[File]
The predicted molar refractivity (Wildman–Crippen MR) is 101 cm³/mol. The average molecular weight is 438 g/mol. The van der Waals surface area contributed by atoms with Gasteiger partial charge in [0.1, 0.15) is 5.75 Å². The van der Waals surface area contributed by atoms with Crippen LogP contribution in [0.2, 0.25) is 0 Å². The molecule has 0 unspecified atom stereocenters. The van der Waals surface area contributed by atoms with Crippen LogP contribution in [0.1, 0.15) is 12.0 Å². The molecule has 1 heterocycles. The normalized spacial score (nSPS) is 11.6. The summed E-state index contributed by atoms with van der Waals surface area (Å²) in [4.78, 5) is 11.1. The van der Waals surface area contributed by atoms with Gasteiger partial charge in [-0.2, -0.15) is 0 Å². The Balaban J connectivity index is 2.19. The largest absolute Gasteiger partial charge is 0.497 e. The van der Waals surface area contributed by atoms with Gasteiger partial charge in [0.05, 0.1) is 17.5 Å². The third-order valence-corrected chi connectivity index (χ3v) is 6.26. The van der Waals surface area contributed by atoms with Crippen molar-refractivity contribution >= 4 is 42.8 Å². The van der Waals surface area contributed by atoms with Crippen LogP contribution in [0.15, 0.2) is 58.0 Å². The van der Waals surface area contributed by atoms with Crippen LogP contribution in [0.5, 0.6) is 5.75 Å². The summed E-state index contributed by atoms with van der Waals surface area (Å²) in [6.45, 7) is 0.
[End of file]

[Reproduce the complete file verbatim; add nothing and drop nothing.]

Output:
The predicted molar refractivity (Wildman–Crippen MR) is 101 cm³/mol. The average molecular weight is 438 g/mol. The van der Waals surface area contributed by atoms with Gasteiger partial charge in [0.1, 0.15) is 5.75 Å². The van der Waals surface area contributed by atoms with Crippen LogP contribution in [0.2, 0.25) is 0 Å². The molecule has 0 unspecified atom stereocenters. The van der Waals surface area contributed by atoms with Crippen LogP contribution in [0.1, 0.15) is 12.0 Å². The molecule has 1 heterocycles. The normalized spacial score (nSPS) is 11.6. The summed E-state index contributed by atoms with van der Waals surface area (Å²) in [4.78, 5) is 11.1. The van der Waals surface area contributed by atoms with Gasteiger partial charge in [-0.2, -0.15) is 0 Å². The Balaban J connectivity index is 2.19. The largest absolute Gasteiger partial charge is 0.497 e. The van der Waals surface area contributed by atoms with Gasteiger partial charge in [0.05, 0.1) is 17.5 Å². The third-order valence-corrected chi connectivity index (χ3v) is 6.26. The van der Waals surface area contributed by atoms with Crippen molar-refractivity contribution >= 4 is 42.8 Å². The van der Waals surface area contributed by atoms with Crippen LogP contribution in [0.15, 0.2) is 58.0 Å². The van der Waals surface area contributed by atoms with Crippen LogP contribution in [0.5, 0.6) is 5.75 Å². The summed E-state index contributed by atoms with van der Waals surface area (Å²) in [6.45, 7) is 0.